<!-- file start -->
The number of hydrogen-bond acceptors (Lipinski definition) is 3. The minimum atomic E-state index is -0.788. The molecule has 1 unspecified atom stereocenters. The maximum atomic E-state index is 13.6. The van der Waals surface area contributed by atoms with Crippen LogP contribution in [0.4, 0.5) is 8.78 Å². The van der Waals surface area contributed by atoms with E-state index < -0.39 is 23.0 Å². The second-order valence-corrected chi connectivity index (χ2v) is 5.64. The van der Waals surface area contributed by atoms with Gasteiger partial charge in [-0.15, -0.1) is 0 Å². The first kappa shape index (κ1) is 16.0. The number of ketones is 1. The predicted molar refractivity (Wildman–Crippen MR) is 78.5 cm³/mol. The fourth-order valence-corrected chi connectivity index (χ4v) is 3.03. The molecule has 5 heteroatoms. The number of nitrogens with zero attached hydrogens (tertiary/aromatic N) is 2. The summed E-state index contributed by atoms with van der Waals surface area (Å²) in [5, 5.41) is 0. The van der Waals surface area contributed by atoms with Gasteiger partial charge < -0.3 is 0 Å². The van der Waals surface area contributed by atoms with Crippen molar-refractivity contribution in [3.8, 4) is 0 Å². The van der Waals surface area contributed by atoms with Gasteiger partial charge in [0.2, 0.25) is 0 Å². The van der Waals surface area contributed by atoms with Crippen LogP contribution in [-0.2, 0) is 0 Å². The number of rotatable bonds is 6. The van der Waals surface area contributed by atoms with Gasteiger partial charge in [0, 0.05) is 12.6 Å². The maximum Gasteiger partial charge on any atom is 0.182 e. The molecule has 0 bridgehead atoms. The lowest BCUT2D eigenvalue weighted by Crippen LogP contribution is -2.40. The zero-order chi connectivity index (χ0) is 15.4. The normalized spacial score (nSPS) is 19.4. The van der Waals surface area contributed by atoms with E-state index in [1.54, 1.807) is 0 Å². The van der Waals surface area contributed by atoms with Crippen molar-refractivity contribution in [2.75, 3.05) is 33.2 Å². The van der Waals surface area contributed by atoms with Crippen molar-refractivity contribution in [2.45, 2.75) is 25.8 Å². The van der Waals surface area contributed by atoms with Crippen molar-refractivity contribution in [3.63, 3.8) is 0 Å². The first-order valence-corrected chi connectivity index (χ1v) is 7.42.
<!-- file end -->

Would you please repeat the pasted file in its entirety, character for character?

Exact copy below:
The number of hydrogen-bond acceptors (Lipinski definition) is 3. The minimum atomic E-state index is -0.788. The molecule has 1 unspecified atom stereocenters. The maximum atomic E-state index is 13.6. The van der Waals surface area contributed by atoms with Crippen LogP contribution in [0.4, 0.5) is 8.78 Å². The van der Waals surface area contributed by atoms with E-state index < -0.39 is 23.0 Å². The second-order valence-corrected chi connectivity index (χ2v) is 5.64. The van der Waals surface area contributed by atoms with Gasteiger partial charge in [-0.15, -0.1) is 0 Å². The first kappa shape index (κ1) is 16.0. The number of ketones is 1. The predicted molar refractivity (Wildman–Crippen MR) is 78.5 cm³/mol. The fourth-order valence-corrected chi connectivity index (χ4v) is 3.03. The molecule has 5 heteroatoms. The number of nitrogens with zero attached hydrogens (tertiary/aromatic N) is 2. The summed E-state index contributed by atoms with van der Waals surface area (Å²) in [5, 5.41) is 0. The van der Waals surface area contributed by atoms with Gasteiger partial charge < -0.3 is 0 Å². The van der Waals surface area contributed by atoms with Crippen molar-refractivity contribution in [3.8, 4) is 0 Å². The van der Waals surface area contributed by atoms with Gasteiger partial charge in [0.2, 0.25) is 0 Å². The van der Waals surface area contributed by atoms with Crippen LogP contribution in [-0.2, 0) is 0 Å². The number of rotatable bonds is 6. The van der Waals surface area contributed by atoms with Gasteiger partial charge in [0, 0.05) is 12.6 Å². The maximum Gasteiger partial charge on any atom is 0.182 e. The molecule has 0 bridgehead atoms. The lowest BCUT2D eigenvalue weighted by Crippen LogP contribution is -2.40. The zero-order chi connectivity index (χ0) is 15.4. The normalized spacial score (nSPS) is 19.4. The van der Waals surface area contributed by atoms with E-state index in [1.54, 1.807) is 0 Å². The van der Waals surface area contributed by atoms with Crippen molar-refractivity contribution in [2.75, 3.05) is 33.2 Å². The van der Waals surface area contributed by atoms with Crippen molar-refractivity contribution in [2.45, 2.75) is 25.8 Å². The van der Waals surface area contributed by atoms with Crippen molar-refractivity contribution in [3.63, 3.8) is 0 Å². The first-order valence-corrected chi connectivity index (χ1v) is 7.42.